It has been my privilege to have known some great artists, some recognised and others less so, and I’ve worked with many on a variety of projects. No I didn’t know Ken Dodd who sadly died recently but I do know the wonderful photographer Richard Sadler (known to many as ‘the man who shot Weegee’). Some years back I put together a book of Richard’s b&w photos that featured a selection of images of ‘Doddy’ and, given the mischievous characters of both the sitter and the photographer, it’s no surprise that they are amongst the best representations of the comedian. So much so that one is represented in the National Portrait Gallery.
An amusing byproduct (at least it tickled me) of our adventures in Scalloway has been my ‘body series). Occasioned initially by the ominous floating glove that had attached itself to a clump of weed that – because of the good weather – didn’t move from beneath our window above the harbour. It then became obligatory wherever we went to spot gloves and the odd boot that had fetched up in the water or along the shoreline and take a picture.
These were then doctored to add the body that was attached. Over time fifteen of these pictures emerged and were we to have gone searching I don’t doubt more would have done so. Of course around a working harbour like Scalloway its inevitable that a few go missing occasionally. But there’s a more serious side to it as the locations tended to be those where the general flotsam and jetsam gathered. So take a look at what’s there and you see just what is filling up our oceans… Every one of the seemingly pristine beaches has its pile of detritus washed up from the sea (that is collected up to keep them looking that way) and its becoming a major global problem. So much so that my nonsense could in time to come turn out to have been prophetic…unless the upbeat elements of this Telegraph report are right.
Imagine its around 1420 and a ship is sailing north, away from the leading Hanseatic League port of Bergen, having left Bremen or Hamburg some time ago, and making for Hillswick, its destination to trade goods for salted fish, lamb and skins. Although on the last leg of its long journey it espies rough weather from the west and puts into the natural harbour of Schaldewage or Scalloway as we now know it. At that time the place is part of the Norse rule of the Islands, in fact it is only a couple miles south of Tingaholm, the Thing, where laws are debated and enforced. Until a century and a half later when Earl Robert Stewart moves it to the town, where twenty or so years on his son Patrick Stewart (presumably before becoming ‘Professor Charles Xavier’ or Jean Luc Picard – ha ha) builds his spanking new castle in the ‘town’ and the ‘ancient capital’ of the Islands. The town sits on the bottom end of the Nesting Fault, a splay of the Walls Boundary Fault, itself possibly connected to the great Glen Fault.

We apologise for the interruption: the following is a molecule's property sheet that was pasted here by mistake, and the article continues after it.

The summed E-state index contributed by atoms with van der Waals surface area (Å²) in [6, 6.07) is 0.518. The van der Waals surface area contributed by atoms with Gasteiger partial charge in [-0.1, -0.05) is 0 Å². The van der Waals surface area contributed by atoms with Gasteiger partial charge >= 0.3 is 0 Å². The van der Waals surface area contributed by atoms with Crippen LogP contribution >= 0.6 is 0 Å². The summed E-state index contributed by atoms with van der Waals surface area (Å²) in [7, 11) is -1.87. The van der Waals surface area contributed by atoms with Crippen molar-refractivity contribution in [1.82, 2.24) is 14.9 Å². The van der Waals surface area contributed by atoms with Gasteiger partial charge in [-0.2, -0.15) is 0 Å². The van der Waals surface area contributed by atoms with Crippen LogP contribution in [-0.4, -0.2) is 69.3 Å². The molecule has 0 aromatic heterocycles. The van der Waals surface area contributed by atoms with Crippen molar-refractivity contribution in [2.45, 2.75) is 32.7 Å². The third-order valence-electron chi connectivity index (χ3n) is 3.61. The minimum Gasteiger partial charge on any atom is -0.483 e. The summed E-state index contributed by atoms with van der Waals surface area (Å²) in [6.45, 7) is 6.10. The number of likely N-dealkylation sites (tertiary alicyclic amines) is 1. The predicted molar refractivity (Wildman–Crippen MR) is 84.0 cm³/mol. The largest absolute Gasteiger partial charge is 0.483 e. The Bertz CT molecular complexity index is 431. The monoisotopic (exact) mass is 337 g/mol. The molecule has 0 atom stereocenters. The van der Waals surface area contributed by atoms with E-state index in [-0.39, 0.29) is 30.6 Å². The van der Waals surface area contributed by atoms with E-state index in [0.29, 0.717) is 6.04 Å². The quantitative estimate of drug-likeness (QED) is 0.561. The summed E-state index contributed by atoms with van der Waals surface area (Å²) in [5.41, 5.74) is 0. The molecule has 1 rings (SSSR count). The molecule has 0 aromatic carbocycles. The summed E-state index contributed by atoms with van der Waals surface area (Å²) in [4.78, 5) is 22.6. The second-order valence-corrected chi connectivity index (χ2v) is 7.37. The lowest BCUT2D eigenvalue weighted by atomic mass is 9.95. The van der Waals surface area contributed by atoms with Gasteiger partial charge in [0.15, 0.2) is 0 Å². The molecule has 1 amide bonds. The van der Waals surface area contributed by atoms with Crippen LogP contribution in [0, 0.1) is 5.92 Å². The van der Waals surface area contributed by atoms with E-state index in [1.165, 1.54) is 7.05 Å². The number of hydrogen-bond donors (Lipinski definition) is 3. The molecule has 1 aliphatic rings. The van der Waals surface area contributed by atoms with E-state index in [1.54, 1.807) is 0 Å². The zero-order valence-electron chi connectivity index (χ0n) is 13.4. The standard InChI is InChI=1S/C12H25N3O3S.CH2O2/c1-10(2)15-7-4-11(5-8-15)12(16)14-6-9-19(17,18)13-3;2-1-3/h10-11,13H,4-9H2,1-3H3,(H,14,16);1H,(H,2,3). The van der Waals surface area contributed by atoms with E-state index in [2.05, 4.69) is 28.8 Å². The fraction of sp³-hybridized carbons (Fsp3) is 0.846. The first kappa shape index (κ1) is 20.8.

So The Booth is situated in an immensely rich and interesting location. Literally on the edge of the fault, the Castle a few yards away, the water of the harbour right below our window. Do learning about any of these things influence the production of abstract paintings I wonder? I’m just one of many artists who occasionally talk airily about ‘a sense of place’…but what does it actually mean? I’m ploughing my way, painfully slowly, through Mary Jacobus’s Reading Cy Twombly (its a very rich and rewarding book but requires a great deal of contextual understandings!) and she quotes from Shelley “Naught may endure but mutability” in regard to Twombly’s Letter of Resignation. The line has resonances for me every time I look up and out into the harbour and the ocean road beyond it…the sea and its ever changing moods and cadences. And perhaps its that, more than anything, that creates ‘a sense of place’.
at least that’s what we’ve been taught to believe. But its a well kept secret that there is great weather to be had up here in Scalloway. Certainly over these past two (first) days of our adventure over the month of August. So far its been azure blue skies and full on sunshine. The Met Office has officially confirmed that Shetland had more hours of sunshine than Cornwall in July and so far August is following suit.
Not that we’ve been idle…the studio has been tidied and arranged to suit our purposes…and the beginnings of work underway – despite the absurdly wonderful context if you step through the doorway!